Samsung have always updated their flagships with two major OS upgrades as well as three years of monthly security updates. Last year, Samsung added an extra year of quarterly updates for the Galaxy S7 and S7 edge, and are likely to do the same with the S8 soon. However, if Samsung can do this, they can release three major OS upgrades instead of two. Here’s why.
Reason #1: Devices that miss out on updates are perfectly capable of running them
Last year, the Galaxy S7 did not get Android 9 Pie, despite being perfectly capable to run it hardware-wise. The S7 and S7 edge ran fast and smooth on Android 8 Oreo, yet Samsung did not support them on Android 9 Pie.
It has also been proven the S7 and S7 edge can handle Android 9 Pie and even Android 10 thanks to custom ROMs. Several ROMs of Android 9 Pie have been released for the Exynos variants of the S7 and S7 edge, including a port of the Note7 FE (which started off on Android 7 Nougat) Android Pie release, which runs great on it.
There was no reason for Samsung not releasing an update other than that the phone had received its two major OS upgrades and therefore was not eligible for a third.
Reason #2: Phones cost money
In 2016 when the S7 and S7 edge were released, with the S7 costing £569 and the S7 edge costing £639. Half a year later, the iPhone 7 and 7+ were released and they cost around the same depending on what variant you buy.
However, the Galaxy S7 and S7 edge stopped getting major OS upgrades in 2018 when OneUI based on Android 9 Pie did not support the devices.
Meanwhile, the iPhone 7 and 7+, released half a year later, are still getting major OS upgrades and are expected to get iOS 14 when it is announced this year.
The Galaxy Z Flip costs £1300 but is likely to be subject to the same terms. So in four years time from now, your Galaxy Z Flip will likely be obsolete and have only received two major OS updates. As I wrote in a previous post, this expensive phone deserves more than two major OS upgrades.
Reason #3: Even other Android manufacturers are doing it now
Last year, Google surprised us and released Android 10 to the original Pixel and Pixel XL. These phones were released in 2016 running Android 7 Nougat and have received updates to Android 8, 9, and 10. The S7 and S7 edge were launched half a year earlier on Android 6 Marshmallow and only got two major OS upgrades to Android 7 and Android 8.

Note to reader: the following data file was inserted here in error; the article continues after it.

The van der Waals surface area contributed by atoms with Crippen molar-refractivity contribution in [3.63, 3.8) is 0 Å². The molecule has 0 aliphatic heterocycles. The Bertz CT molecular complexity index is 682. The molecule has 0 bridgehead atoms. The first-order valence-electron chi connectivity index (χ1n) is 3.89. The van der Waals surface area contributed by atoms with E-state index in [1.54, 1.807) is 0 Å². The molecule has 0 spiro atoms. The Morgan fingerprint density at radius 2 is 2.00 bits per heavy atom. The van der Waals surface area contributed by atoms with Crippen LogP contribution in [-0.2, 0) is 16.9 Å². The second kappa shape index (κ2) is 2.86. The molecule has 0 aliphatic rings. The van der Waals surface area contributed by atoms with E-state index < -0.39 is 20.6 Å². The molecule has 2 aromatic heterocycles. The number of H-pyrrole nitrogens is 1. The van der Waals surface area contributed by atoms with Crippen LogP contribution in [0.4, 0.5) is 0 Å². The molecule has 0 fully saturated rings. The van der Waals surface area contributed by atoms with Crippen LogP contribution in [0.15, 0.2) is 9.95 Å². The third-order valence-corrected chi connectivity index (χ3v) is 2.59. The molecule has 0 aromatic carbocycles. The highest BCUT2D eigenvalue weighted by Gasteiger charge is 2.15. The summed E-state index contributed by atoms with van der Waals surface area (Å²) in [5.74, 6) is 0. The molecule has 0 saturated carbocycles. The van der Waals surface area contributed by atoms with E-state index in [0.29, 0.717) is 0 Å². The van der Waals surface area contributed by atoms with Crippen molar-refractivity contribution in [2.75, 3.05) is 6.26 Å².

Of course, Google own the Pixel brand as well as Android and therefore can easily make adaptions. Not to mention Google updated the original Pixel and Pixel XL phones with Project Treble allowing updates and ROMs to be developed more easily. But this proves how Google are willing to work hard to give their phones a good lifetime of support.
Google are not alone. Last year, OnePlus released Android 9 Pie to their OnePlus 3, a phone that started off on Android 6 Marshmallow. This year, they’re releasing Android 10 to their OnePlus 5 phone which started off on Android 7 Nougat.
Other Android manufacturers can do it, so why can’t Samsung? Nothing except an easily changeable update policy is stopping them. It’s not like all the manufacturers providing three major OS upgrades to their phones are using stock Android either. OnePlus have their own variant of Android, OxygenOS, and they still manage. There’s nothing stopping Samsung from following OnePlus.
To conclude I think Samsung should release at least three major OS upgrades to their flagships because their devices are capable of running a third OS upgrade, and also their phones cost too much to be worth buying instead of an iPhone when Samsung phones only get two major OS upgrades while iPhones get many more. Also, other Android manufacturers have done it including Google and OnePlus, and OnePlus has their own Android variant like Samsung so Samsung should be able to do it as well. The only thing stopping Samsung now is the update policy which they can and should change.